PROVIDENCE, R.I. (WLNE) – On Friday, June 8, The Rhode Island Department of Health released information of four different reported mishaps with identification between February 2018 and March 2018, at Rhode Island Hospital.

The RIDOH and Rhode Island Hospital have entered into a Consent Agreement, after these mistakes took place. As a result, over the next year, system improvements will be made towards patient identification and procedure verification at Rhode Island Hospital.

The mishaps that occurred are listed as follows:

  1. February 21, 2018, Patient ID #2 underwent a computed tomography angiography of the brain and neck intended for another patient.
  2. February 26, 2018, Patient ID #1 was not correctly identified and as a result underwent an angiogram, intended for another patient.
  3. March 12, Patient ID #3 underwent a surgical vertebroplasty on patient ID #3’s C-6 which was intended to be done on C-7.
  4. March 16, Patient ID #8 underwent a mammogram of the right breast intended for another patient.

It is mentioned that “no patients had complications”.

“Whenever preventable errors occur in hospital settings, it is essential that we scrutinize those errors carefully and that facilities make the systems changes needed to ensure that they do not occur again,” said Director of Health Nicole Alexander-Scott, MD, MPH.

The press release outlines the Consent Agreement, which includes the following information:

  • Requesting and implementing the recommendations of the national hospital accrediting body, known as the Joint Commission, and putting in place process improvement methodologies developed by the Joint Commission.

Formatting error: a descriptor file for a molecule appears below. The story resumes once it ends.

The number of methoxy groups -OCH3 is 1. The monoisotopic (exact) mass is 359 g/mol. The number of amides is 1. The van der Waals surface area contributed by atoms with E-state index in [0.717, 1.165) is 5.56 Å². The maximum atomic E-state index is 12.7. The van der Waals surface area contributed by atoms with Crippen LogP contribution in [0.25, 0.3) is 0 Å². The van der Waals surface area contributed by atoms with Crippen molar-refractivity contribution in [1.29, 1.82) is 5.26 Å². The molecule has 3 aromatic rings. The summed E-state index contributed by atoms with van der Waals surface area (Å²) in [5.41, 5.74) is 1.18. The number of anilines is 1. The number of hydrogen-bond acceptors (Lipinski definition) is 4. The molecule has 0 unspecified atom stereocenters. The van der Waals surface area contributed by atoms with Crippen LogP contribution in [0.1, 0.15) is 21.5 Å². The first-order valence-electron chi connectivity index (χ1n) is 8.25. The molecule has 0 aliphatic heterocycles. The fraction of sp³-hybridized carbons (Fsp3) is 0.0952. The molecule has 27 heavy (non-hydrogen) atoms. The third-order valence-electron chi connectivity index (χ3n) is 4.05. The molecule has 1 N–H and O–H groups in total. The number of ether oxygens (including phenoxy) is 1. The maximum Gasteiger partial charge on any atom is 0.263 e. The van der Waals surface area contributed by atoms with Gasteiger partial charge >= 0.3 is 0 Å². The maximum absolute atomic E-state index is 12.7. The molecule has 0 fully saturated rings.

• Conducting facility-wide training on patient identification and procedure verification.
  • Scheduling a series of meetings with community emergency medical service (EMS) leadership and emergency department staff (among other staff) to identify opportunities for improvement related to patient identification.
  • Submitting to RIDOH policies and procedures related to access to electronic medical records, with a focus on policies related to the number of patients records a user can access simultaneously.
  • Hiring an external compliance organization to provide monitoring and oversight for at least one year.

The hospital has agreed to make a $1 million investment to improve the variation in their practices.

“We can and must do better and will focus on reducing variability and deviation in our practices. The more standardized our practices are, the safer they will become,” says Margaret M. Van Bree, MHA, DrPH.

The Rhode Island Department of Health says these incidents are “very concerning”, but they do their best to prevent similar occurrences in the future.